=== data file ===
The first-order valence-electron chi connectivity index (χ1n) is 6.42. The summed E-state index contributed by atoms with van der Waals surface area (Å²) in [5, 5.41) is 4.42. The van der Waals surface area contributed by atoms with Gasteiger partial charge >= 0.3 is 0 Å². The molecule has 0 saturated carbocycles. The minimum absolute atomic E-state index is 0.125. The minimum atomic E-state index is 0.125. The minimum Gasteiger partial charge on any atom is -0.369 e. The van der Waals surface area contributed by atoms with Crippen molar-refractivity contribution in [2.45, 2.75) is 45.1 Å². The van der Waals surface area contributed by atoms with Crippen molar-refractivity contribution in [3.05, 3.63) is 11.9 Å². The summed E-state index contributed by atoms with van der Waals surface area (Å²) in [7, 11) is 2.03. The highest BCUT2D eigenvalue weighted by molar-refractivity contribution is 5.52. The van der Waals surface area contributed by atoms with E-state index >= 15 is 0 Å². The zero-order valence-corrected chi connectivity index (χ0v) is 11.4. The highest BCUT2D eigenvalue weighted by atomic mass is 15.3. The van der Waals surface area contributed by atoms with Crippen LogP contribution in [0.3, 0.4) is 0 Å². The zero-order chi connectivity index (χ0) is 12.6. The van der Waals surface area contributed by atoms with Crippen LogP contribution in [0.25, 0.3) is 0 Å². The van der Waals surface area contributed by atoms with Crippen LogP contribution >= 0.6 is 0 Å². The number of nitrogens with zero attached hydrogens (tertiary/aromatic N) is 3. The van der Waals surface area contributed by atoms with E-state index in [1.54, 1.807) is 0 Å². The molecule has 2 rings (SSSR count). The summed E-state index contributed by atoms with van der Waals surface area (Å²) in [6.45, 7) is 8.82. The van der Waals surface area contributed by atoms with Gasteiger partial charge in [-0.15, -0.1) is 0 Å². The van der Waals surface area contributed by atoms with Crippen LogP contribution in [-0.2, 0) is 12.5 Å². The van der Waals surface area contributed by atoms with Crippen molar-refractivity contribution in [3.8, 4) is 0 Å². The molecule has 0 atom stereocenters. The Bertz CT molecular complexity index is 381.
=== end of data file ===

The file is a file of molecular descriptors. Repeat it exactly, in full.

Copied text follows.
The first-order valence-electron chi connectivity index (χ1n) is 6.42. The summed E-state index contributed by atoms with van der Waals surface area (Å²) in [5, 5.41) is 4.42. The van der Waals surface area contributed by atoms with Gasteiger partial charge >= 0.3 is 0 Å². The molecule has 0 saturated carbocycles. The minimum absolute atomic E-state index is 0.125. The minimum atomic E-state index is 0.125. The minimum Gasteiger partial charge on any atom is -0.369 e. The van der Waals surface area contributed by atoms with Crippen molar-refractivity contribution in [2.45, 2.75) is 45.1 Å². The van der Waals surface area contributed by atoms with Crippen molar-refractivity contribution in [3.05, 3.63) is 11.9 Å². The summed E-state index contributed by atoms with van der Waals surface area (Å²) in [7, 11) is 2.03. The highest BCUT2D eigenvalue weighted by molar-refractivity contribution is 5.52. The van der Waals surface area contributed by atoms with E-state index >= 15 is 0 Å². The zero-order valence-corrected chi connectivity index (χ0v) is 11.4. The highest BCUT2D eigenvalue weighted by atomic mass is 15.3. The van der Waals surface area contributed by atoms with Crippen LogP contribution in [0.3, 0.4) is 0 Å². The zero-order chi connectivity index (χ0) is 12.6. The van der Waals surface area contributed by atoms with Crippen LogP contribution in [0.25, 0.3) is 0 Å². The van der Waals surface area contributed by atoms with Crippen LogP contribution >= 0.6 is 0 Å². The number of nitrogens with zero attached hydrogens (tertiary/aromatic N) is 3. The van der Waals surface area contributed by atoms with E-state index in [1.54, 1.807) is 0 Å². The molecule has 2 rings (SSSR count). The summed E-state index contributed by atoms with van der Waals surface area (Å²) in [6.45, 7) is 8.82. The van der Waals surface area contributed by atoms with Gasteiger partial charge in [-0.15, -0.1) is 0 Å². The van der Waals surface area contributed by atoms with Crippen LogP contribution in [-0.2, 0) is 12.5 Å². The van der Waals surface area contributed by atoms with Crippen molar-refractivity contribution in [3.8, 4) is 0 Å². The molecule has 0 atom stereocenters. The Bertz CT molecular complexity index is 381.